I can’t write about the Natural State and not acknowledge how many times I’ve been able to feature its incredible beauty, its state parks, and the wildlife that make Arkansas special. Some of my favorite stories about Arkansas’s wild places and animals include 10 of Our Favorite Arkansas State Parks, Arkansas Signal Trees, and Wild Razorbacks of Arkansas. Our Arkansas State Parks are the true gems of the state, including Crater of Diamonds State Park, the only state park where you can actually dig for gems. Signal trees are an interesting reminder of our state’s Indigenous history. Feral razorbacks, though a problem in the state, reveal why the razorback became the University of Arkansas’s mascot and a symbol of Arkansas.

Where would a former athlete be without writing about the Arkansas Razorbacks and the many other interesting sports teams and opportunities in Arkansas? I enjoyed spotlighting various sports and athletes in the last 10 years, including an article called Behind Game Day: The Razorback Spirit Squad, which detailed the hard work the University of Arkansas cheerleaders put in before each sporting event. I’ve loved the Olympics as long as I can remember, so writing about Kayle Browning: Arkansas Olympic Trap Shooter was a lot of fun. One of my favorite sports stories, though, is also Arkansas history. The All American Red Heads Women’s Basketball Team is a fascinating look at how long women have been playing basketball in the state and Arkansas’s role in pioneering women’s basketball.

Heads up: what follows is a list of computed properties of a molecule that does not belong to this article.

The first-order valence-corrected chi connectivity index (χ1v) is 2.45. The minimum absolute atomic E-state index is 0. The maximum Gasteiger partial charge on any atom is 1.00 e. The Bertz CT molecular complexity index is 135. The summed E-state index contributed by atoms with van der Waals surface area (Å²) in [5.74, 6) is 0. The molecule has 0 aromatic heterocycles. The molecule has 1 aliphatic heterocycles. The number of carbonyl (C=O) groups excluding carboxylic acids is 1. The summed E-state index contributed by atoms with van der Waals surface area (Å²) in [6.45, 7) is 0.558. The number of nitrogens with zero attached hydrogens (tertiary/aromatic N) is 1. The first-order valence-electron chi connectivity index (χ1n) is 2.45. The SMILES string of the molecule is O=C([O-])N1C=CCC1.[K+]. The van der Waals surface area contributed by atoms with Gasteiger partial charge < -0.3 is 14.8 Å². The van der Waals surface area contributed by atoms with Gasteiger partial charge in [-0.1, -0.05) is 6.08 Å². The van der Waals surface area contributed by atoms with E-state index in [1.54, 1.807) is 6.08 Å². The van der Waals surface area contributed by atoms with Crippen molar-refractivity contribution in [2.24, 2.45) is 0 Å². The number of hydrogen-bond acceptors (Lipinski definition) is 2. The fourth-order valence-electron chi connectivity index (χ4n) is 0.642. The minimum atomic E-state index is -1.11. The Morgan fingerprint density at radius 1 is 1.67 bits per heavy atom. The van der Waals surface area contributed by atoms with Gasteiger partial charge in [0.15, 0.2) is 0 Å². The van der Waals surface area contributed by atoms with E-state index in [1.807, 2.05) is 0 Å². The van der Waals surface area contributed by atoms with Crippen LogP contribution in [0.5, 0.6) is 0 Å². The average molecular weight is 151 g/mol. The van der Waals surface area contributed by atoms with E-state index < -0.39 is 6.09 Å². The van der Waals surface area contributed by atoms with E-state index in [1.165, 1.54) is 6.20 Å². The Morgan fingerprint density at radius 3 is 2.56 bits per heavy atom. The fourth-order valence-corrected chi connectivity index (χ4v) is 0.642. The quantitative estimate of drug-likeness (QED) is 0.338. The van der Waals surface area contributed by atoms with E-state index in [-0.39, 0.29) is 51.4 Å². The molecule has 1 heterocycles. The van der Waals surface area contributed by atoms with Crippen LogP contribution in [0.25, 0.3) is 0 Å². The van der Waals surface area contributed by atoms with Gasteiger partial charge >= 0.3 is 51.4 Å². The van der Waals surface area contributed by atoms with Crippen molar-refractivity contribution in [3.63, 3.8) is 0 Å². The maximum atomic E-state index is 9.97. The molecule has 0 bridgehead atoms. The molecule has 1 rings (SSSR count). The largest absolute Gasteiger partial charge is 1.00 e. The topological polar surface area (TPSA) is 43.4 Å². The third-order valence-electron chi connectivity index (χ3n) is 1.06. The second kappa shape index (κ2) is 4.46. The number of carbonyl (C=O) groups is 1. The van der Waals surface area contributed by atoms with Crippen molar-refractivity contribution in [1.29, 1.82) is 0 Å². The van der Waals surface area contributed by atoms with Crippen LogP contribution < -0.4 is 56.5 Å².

All American Redheads player Glenda Hall

I could write more about the amazing stories I’ve had the chance to tell, like the interview I conducted last fall with NASA Astrophysicist Dr. Jennifer Wiseman. However, it’s probably better to let the stories speak for themselves. I once worried that I would run out of stories for Only In Arkansas. How many could the state of Arkansas have? It turns out there are still plenty of stories to tell. Thanks for reading and letting me continue to tell them.

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Kimberly S. Mitchell loves journeys, real or imagined. She has hiked the Inca Trail, walked into Panama on a rickety wooden bridge and once missed the last train of the night in Paris and walked several miles home (with friends). She believes magic can be found in life and books, loves to watch the stars appear, and still dreams of backpacking the world. Now she writes adventures to send her characters on journeys, too. Pen & Quin: International Agents of Intrigue - The Mystery of the Painted Book is her debut novel. Find out more at KSMitchell.com.

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One response to “10 Years Telling the Stories of Arkansas | Kimberly Mitchell”

  1. Keisha @bigpittstop says:

    Love this!! I love how you dig into details. I learn so many things through your stories. Keep digging!!!